Hyman Bass

Professor, School of Education; Samuel Eilenberg Distinguished University Professor, Department of Mathematics, College of Literature, Science, and the Arts




Room 4124 E
610 E. University Ave.
Ann Arbor, Michigan 48109-1259

Following his 1959 PhD in mathematics from the University of Chicago, Hyman Bass did mathematics research (in algebra, algebraic geometry, number theory, and topology) at Columbia University, until coming to the University of Michigan in 1999 with a joint appointment in the Mathematics Department and the School of Education.

His work in education has been largely in collaboration with Deborah Ball and her research groups.  A continuing focus of that work has been a practice-based theory of mathematical knowledge for teaching, and its applications to teacher education, development, and evaluation (Ball & Bass, 2003, 2005). He is also currently investigating the teaching and learning of mathematical practices (made prominent in the Common Core), and, more broadly, relations of the school curriculum to disciplinary mathematics (Bass, 2011, 2016).  For example, he has designed instructional opportunities to learn “mathematics theory-building practices.”  To this end he has developed, and implemented in a capstone course for teachers (and math majors), “Building/Revealing Connections in School Mathematics” (Bass, 2018).  This involves both a novel curriculum framework, and some novel problem solving designs.  A book based on this course is in preparation. In all of this work, he tries to address problems of inequitable access in STEM education.  This entails the design of curricula and instruction that reconcile high aspirations with well-supported access, and that give ample attention to collective intellectual effort.  Currently he is developing an undergraduate course focused on “Mathematics and Social Justice.”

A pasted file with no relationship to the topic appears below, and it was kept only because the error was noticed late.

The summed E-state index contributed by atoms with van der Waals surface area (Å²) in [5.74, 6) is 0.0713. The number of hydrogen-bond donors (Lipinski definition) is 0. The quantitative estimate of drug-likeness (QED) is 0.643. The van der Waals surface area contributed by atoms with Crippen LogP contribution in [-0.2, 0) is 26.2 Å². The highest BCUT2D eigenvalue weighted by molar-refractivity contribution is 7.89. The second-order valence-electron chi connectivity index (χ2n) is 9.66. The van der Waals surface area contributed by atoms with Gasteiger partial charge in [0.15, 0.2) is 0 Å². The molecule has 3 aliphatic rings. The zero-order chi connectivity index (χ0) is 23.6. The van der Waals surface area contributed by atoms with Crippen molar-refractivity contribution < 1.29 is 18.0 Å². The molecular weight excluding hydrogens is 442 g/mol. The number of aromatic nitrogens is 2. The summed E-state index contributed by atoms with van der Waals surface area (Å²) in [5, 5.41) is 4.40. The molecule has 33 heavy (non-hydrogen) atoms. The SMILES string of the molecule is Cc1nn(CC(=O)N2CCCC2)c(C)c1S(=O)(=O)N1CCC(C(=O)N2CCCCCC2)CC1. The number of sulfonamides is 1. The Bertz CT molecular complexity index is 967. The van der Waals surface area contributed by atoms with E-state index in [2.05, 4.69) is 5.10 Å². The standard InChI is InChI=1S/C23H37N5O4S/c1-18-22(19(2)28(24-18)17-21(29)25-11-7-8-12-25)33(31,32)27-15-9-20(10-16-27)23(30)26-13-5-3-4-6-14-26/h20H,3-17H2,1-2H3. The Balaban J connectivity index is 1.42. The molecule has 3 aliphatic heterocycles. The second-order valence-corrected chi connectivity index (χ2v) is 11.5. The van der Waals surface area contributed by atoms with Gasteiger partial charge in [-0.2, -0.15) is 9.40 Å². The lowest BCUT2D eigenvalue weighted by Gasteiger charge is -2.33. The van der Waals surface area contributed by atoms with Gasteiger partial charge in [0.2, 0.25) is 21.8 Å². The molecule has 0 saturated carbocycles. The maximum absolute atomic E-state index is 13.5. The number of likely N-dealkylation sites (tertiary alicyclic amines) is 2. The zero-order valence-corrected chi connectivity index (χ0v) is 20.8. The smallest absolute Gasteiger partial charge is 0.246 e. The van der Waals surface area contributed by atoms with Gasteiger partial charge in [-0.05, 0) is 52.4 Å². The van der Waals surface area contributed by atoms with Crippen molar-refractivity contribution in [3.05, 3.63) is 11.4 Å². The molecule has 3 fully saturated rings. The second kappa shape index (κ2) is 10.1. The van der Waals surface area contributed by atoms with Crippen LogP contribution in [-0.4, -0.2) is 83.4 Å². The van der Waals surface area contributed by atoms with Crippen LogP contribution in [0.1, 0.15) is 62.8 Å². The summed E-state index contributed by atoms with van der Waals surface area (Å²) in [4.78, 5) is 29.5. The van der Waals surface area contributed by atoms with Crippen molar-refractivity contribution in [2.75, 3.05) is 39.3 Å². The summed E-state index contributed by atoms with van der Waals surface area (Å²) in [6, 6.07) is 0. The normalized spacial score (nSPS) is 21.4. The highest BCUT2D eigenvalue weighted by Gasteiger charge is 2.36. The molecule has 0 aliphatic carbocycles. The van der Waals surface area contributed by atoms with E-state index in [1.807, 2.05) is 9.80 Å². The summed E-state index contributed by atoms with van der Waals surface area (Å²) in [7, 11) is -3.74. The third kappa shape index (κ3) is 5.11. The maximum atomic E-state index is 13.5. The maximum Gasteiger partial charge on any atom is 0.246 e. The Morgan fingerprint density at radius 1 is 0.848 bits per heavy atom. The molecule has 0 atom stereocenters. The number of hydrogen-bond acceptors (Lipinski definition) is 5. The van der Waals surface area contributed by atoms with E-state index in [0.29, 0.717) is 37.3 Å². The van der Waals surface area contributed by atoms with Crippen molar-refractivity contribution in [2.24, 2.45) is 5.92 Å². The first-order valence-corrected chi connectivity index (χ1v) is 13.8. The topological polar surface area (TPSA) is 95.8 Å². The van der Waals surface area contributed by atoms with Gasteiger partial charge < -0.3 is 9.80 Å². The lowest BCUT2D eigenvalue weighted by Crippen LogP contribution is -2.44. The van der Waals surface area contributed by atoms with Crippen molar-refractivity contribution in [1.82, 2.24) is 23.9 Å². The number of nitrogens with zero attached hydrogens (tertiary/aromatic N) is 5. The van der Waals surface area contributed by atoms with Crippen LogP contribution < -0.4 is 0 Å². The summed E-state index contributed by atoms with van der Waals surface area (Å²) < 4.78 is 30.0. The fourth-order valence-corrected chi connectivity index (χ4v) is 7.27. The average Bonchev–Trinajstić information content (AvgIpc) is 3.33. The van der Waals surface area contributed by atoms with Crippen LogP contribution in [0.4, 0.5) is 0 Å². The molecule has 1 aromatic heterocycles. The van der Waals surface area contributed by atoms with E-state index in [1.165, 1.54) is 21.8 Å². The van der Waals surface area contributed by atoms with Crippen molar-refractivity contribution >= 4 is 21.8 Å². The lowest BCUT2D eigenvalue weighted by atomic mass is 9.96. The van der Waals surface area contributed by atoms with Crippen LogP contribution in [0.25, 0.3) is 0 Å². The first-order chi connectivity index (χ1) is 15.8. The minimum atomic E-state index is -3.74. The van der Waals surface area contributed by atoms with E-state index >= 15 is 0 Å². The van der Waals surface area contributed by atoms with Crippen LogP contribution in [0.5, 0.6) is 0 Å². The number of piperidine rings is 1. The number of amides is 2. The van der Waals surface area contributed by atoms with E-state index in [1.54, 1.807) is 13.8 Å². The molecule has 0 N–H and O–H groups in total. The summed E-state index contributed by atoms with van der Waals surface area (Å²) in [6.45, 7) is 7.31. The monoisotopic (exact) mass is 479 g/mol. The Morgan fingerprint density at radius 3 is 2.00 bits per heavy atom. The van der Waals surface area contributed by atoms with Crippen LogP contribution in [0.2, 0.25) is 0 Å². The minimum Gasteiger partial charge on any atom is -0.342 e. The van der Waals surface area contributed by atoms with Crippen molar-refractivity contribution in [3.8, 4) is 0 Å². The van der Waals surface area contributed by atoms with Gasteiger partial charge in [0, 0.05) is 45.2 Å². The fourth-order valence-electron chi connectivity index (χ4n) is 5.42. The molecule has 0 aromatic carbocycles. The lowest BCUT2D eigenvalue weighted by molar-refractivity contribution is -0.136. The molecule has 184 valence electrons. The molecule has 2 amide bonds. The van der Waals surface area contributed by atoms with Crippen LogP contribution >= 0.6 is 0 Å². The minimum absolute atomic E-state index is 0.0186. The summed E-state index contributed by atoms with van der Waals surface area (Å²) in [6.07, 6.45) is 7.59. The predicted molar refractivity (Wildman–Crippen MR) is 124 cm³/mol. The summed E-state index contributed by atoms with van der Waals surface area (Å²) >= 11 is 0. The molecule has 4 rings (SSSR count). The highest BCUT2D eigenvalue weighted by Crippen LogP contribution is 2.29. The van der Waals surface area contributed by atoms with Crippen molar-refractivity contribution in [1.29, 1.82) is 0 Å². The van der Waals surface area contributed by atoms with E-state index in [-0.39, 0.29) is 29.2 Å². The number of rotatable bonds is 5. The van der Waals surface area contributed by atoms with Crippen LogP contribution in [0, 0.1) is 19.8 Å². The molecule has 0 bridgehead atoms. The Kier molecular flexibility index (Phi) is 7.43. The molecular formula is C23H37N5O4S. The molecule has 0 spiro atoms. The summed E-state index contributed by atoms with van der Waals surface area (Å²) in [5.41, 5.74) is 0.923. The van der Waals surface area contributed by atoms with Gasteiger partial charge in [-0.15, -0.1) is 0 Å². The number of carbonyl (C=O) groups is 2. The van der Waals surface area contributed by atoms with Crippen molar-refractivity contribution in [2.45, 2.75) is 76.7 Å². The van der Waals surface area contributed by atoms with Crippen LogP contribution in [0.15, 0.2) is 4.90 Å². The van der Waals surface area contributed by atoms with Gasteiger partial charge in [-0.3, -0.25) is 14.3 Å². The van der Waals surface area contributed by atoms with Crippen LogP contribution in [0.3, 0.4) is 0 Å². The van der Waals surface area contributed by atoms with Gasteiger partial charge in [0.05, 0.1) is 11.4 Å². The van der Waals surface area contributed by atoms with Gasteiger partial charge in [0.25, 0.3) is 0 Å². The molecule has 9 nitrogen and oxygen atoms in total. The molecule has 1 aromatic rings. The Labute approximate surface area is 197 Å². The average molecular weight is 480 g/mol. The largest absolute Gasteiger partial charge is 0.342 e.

Bass has also been active in the public sphere.  He was President of the American Mathematical Society and of the International Commission on Mathematical instruction.  He is a member of the American Academy of Arts & Sciences, the National Academy of Science, the National Academy of Education, and the Third World Academy of Science. In 2012 he received the U.S. National Medal of Science for his work in both mathematics and education.